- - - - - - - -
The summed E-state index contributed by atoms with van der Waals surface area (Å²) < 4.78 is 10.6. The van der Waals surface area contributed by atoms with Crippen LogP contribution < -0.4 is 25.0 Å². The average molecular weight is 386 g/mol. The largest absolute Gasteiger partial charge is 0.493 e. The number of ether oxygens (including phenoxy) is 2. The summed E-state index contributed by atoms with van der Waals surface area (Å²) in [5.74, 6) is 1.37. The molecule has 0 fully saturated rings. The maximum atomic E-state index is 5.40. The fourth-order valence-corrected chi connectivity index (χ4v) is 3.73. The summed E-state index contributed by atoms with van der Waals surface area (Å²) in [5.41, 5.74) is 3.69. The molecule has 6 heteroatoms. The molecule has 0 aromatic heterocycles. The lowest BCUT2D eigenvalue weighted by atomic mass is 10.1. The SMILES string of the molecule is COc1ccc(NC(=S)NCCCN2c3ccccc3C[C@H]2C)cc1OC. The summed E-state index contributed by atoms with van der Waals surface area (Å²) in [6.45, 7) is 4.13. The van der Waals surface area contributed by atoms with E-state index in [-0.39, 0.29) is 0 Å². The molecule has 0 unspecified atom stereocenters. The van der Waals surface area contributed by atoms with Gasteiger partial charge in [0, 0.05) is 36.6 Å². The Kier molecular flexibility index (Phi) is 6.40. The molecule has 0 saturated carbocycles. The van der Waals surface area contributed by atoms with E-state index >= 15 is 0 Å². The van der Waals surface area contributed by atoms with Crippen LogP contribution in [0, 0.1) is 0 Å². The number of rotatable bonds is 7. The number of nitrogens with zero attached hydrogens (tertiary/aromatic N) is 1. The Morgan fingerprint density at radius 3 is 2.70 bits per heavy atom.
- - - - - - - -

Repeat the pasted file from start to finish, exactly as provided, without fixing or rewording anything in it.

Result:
The summed E-state index contributed by atoms with van der Waals surface area (Å²) < 4.78 is 10.6. The van der Waals surface area contributed by atoms with Crippen LogP contribution < -0.4 is 25.0 Å². The average molecular weight is 386 g/mol. The largest absolute Gasteiger partial charge is 0.493 e. The number of ether oxygens (including phenoxy) is 2. The summed E-state index contributed by atoms with van der Waals surface area (Å²) in [5.74, 6) is 1.37. The molecule has 0 fully saturated rings. The maximum atomic E-state index is 5.40. The fourth-order valence-corrected chi connectivity index (χ4v) is 3.73. The summed E-state index contributed by atoms with van der Waals surface area (Å²) in [5.41, 5.74) is 3.69. The molecule has 6 heteroatoms. The molecule has 0 aromatic heterocycles. The lowest BCUT2D eigenvalue weighted by atomic mass is 10.1. The SMILES string of the molecule is COc1ccc(NC(=S)NCCCN2c3ccccc3C[C@H]2C)cc1OC. The summed E-state index contributed by atoms with van der Waals surface area (Å²) in [6.45, 7) is 4.13. The van der Waals surface area contributed by atoms with E-state index in [-0.39, 0.29) is 0 Å². The molecule has 0 unspecified atom stereocenters. The van der Waals surface area contributed by atoms with Gasteiger partial charge in [0, 0.05) is 36.6 Å². The Kier molecular flexibility index (Phi) is 6.40. The molecule has 0 saturated carbocycles. The van der Waals surface area contributed by atoms with E-state index >= 15 is 0 Å². The van der Waals surface area contributed by atoms with Crippen LogP contribution in [0, 0.1) is 0 Å². The number of rotatable bonds is 7. The number of nitrogens with zero attached hydrogens (tertiary/aromatic N) is 1. The Morgan fingerprint density at radius 3 is 2.70 bits per heavy atom.